10 FROM OUTCOME STATEMENTS TO LEARNING EXPERIENCES A strategy for moving from outcomes to learning – pedagogical renewal: Signature learning experiences as a framework for curriculum renewal Getting traction on curriculum is difficult A vision for a curriculum framework – something to aim for but not imposed Signature learning experiences: What does the university want to be known for in terms of the learning experiences it will provide for its students? 10

11 A VISION FOR THE CURRICULUM

12 FOCUS ON THE DISCIPLINE CURRICULUM SYDNEY SIGNATURE LEARNING EXPERIENCES A research intensive university…….. Engaged enquiry and mutual accountability are the two central planks of out new strategic plan Engaged enquiry: through two pedagogical strategies Research enriched learning and teaching (RELT) Community engaged learning and teaching (CELT) 12

13 WHAT DOES RELT LOOK LIKE IN THE CURRICULUM? 1.Teaching students about research in the discipline (how and what) 2.Students learning in research-like ways 3.Outcomes are enriched, relevant, creative applied 4.Learning is more than courses……..research enriched learning community Staff easily identify examples Challenge is in sequencing increasingly complex learning opportunities 13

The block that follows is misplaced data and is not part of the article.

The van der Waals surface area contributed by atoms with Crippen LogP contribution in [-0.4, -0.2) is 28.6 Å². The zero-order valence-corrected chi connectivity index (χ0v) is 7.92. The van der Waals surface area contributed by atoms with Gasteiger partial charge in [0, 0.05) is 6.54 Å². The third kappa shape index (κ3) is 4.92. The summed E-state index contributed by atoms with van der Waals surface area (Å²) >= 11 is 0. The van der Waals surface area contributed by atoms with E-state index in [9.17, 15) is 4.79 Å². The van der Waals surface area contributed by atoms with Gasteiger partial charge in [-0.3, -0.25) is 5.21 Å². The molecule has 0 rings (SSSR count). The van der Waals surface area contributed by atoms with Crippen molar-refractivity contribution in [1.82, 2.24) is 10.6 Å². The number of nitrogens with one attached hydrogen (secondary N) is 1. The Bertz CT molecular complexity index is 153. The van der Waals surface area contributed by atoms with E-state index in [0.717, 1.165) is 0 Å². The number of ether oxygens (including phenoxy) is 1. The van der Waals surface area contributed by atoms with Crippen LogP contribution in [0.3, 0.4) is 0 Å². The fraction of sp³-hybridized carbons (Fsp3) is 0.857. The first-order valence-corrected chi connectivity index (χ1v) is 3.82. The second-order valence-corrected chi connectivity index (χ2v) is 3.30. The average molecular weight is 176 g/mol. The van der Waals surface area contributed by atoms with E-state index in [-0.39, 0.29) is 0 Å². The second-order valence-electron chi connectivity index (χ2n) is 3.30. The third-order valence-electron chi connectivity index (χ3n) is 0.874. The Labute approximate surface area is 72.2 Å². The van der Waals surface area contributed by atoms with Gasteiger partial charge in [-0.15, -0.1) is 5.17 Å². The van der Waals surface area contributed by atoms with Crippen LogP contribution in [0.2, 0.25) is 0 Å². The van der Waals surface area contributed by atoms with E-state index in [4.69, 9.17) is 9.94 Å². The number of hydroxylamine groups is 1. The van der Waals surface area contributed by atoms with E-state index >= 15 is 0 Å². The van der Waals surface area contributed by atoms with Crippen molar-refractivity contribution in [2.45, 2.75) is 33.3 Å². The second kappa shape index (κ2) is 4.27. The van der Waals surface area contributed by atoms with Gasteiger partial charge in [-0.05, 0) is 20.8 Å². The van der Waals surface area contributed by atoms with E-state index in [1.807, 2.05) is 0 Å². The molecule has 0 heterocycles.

14 SEQUENCING THE CURRICULUM DIMENSIONS OF INCREASING LEARNER CHALLENGE 1.Independence/ autonomy Modelling, Scaffolding, Withdrawing, Role (subject, agent, author) 2.Complexity Task, Concepts, Knowledge 3.Consequence/significance Risk, Impact, Usefulness 14

15 UNIVERSITY WIDE PROCESS OF CURRICULUM REVIEW 1.Part of the agreed strategic plan for the next five years 2.The graduate attributes, Sydney signature learning experiences of RELT & CELT and the idea of increasing learning challenge will provide the framework against which curricula will be judged 3.Challenge now is to identify and provide sources of data to inform this review (quality assurance) 4.Review is partnered with support for renewal 15

16 SUPPORTING CURRICULUM RENEWAL $M1.2 competitive grant scheme to support curriculum development projects: 1.Renewal of curricula to provide RELT /CELT experiences that foster greater student engagement 2.Implementation of RELT /CELT teaching strategies that foster greater student engagement 3.Implementation of RELT /CELT assessment activities that foster greater student engagement 4.Development of faculty / school / department activities that offer students greater engagement with the research culture of the faculty / school / department or greater engagement with the professional / broader community. 16